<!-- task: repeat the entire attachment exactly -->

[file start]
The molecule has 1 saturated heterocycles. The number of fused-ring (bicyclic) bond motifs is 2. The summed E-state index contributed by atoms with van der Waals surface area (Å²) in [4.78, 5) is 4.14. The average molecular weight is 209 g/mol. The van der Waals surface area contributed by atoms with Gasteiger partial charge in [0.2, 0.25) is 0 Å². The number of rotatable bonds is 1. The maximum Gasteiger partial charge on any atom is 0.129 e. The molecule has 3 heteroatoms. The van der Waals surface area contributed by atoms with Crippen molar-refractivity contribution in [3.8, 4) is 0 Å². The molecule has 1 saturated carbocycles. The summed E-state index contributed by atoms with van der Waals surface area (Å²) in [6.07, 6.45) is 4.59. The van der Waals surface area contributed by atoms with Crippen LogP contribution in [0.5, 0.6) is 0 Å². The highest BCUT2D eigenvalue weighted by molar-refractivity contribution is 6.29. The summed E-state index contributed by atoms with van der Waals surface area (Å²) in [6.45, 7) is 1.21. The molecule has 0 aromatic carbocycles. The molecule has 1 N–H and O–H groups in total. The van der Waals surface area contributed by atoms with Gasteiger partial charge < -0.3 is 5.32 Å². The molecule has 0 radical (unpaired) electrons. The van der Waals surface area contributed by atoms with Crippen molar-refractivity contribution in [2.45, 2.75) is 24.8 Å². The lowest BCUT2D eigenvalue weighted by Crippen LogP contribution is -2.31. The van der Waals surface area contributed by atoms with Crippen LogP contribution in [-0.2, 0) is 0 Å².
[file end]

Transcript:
The molecule has 1 saturated heterocycles. The number of fused-ring (bicyclic) bond motifs is 2. The summed E-state index contributed by atoms with van der Waals surface area (Å²) in [4.78, 5) is 4.14. The average molecular weight is 209 g/mol. The van der Waals surface area contributed by atoms with Gasteiger partial charge in [0.2, 0.25) is 0 Å². The number of rotatable bonds is 1. The maximum Gasteiger partial charge on any atom is 0.129 e. The molecule has 3 heteroatoms. The van der Waals surface area contributed by atoms with Crippen molar-refractivity contribution in [3.8, 4) is 0 Å². The molecule has 1 saturated carbocycles. The summed E-state index contributed by atoms with van der Waals surface area (Å²) in [6.07, 6.45) is 4.59. The van der Waals surface area contributed by atoms with Crippen LogP contribution in [0.5, 0.6) is 0 Å². The highest BCUT2D eigenvalue weighted by molar-refractivity contribution is 6.29. The summed E-state index contributed by atoms with van der Waals surface area (Å²) in [6.45, 7) is 1.21. The molecule has 0 aromatic carbocycles. The molecule has 1 N–H and O–H groups in total. The van der Waals surface area contributed by atoms with Gasteiger partial charge < -0.3 is 5.32 Å². The molecule has 0 radical (unpaired) electrons. The van der Waals surface area contributed by atoms with Crippen molar-refractivity contribution in [2.45, 2.75) is 24.8 Å². The lowest BCUT2D eigenvalue weighted by Crippen LogP contribution is -2.31. The van der Waals surface area contributed by atoms with Crippen LogP contribution in [-0.2, 0) is 0 Å².